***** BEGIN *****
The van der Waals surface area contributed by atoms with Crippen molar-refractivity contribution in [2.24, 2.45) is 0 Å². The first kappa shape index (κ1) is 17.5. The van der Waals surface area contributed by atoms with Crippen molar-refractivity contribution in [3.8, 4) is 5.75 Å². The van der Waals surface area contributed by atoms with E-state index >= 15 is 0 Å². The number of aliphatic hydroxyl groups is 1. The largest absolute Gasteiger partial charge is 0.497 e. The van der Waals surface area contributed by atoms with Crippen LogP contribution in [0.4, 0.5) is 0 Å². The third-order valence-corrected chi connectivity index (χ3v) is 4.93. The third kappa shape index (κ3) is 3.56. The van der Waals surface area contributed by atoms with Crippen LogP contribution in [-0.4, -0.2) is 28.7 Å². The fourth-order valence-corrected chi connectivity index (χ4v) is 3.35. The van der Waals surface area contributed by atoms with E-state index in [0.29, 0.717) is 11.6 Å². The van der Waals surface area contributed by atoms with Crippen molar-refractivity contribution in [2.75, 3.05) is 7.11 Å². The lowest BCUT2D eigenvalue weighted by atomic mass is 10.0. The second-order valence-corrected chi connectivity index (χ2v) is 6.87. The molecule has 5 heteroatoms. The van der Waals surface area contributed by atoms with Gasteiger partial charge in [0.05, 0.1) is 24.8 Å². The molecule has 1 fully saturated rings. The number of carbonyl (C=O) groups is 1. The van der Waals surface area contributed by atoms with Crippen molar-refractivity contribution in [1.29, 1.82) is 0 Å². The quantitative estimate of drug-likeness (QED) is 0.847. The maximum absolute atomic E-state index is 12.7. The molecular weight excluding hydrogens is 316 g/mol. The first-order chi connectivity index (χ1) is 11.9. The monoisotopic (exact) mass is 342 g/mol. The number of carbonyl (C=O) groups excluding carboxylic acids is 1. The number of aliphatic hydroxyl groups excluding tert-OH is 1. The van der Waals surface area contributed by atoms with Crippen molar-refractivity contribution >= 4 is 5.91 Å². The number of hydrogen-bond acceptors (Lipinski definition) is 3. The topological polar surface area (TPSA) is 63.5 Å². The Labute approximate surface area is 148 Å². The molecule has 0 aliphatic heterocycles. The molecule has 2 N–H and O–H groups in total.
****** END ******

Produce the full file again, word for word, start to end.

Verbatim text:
The van der Waals surface area contributed by atoms with Crippen molar-refractivity contribution in [2.24, 2.45) is 0 Å². The first kappa shape index (κ1) is 17.5. The van der Waals surface area contributed by atoms with Crippen molar-refractivity contribution in [3.8, 4) is 5.75 Å². The van der Waals surface area contributed by atoms with E-state index >= 15 is 0 Å². The number of aliphatic hydroxyl groups is 1. The largest absolute Gasteiger partial charge is 0.497 e. The van der Waals surface area contributed by atoms with Crippen LogP contribution in [0.4, 0.5) is 0 Å². The third-order valence-corrected chi connectivity index (χ3v) is 4.93. The third kappa shape index (κ3) is 3.56. The van der Waals surface area contributed by atoms with Crippen LogP contribution in [-0.4, -0.2) is 28.7 Å². The fourth-order valence-corrected chi connectivity index (χ4v) is 3.35. The van der Waals surface area contributed by atoms with E-state index in [0.29, 0.717) is 11.6 Å². The van der Waals surface area contributed by atoms with Crippen molar-refractivity contribution in [2.75, 3.05) is 7.11 Å². The lowest BCUT2D eigenvalue weighted by atomic mass is 10.0. The second-order valence-corrected chi connectivity index (χ2v) is 6.87. The molecule has 5 heteroatoms. The van der Waals surface area contributed by atoms with Gasteiger partial charge in [0.05, 0.1) is 24.8 Å². The molecule has 1 fully saturated rings. The number of carbonyl (C=O) groups is 1. The van der Waals surface area contributed by atoms with Crippen molar-refractivity contribution in [1.29, 1.82) is 0 Å². The quantitative estimate of drug-likeness (QED) is 0.847. The maximum absolute atomic E-state index is 12.7. The molecular weight excluding hydrogens is 316 g/mol. The first-order chi connectivity index (χ1) is 11.9. The monoisotopic (exact) mass is 342 g/mol. The number of carbonyl (C=O) groups excluding carboxylic acids is 1. The number of aliphatic hydroxyl groups excluding tert-OH is 1. The van der Waals surface area contributed by atoms with Crippen molar-refractivity contribution >= 4 is 5.91 Å². The number of hydrogen-bond acceptors (Lipinski definition) is 3. The topological polar surface area (TPSA) is 63.5 Å². The Labute approximate surface area is 148 Å². The molecule has 0 aliphatic heterocycles. The molecule has 2 N–H and O–H groups in total.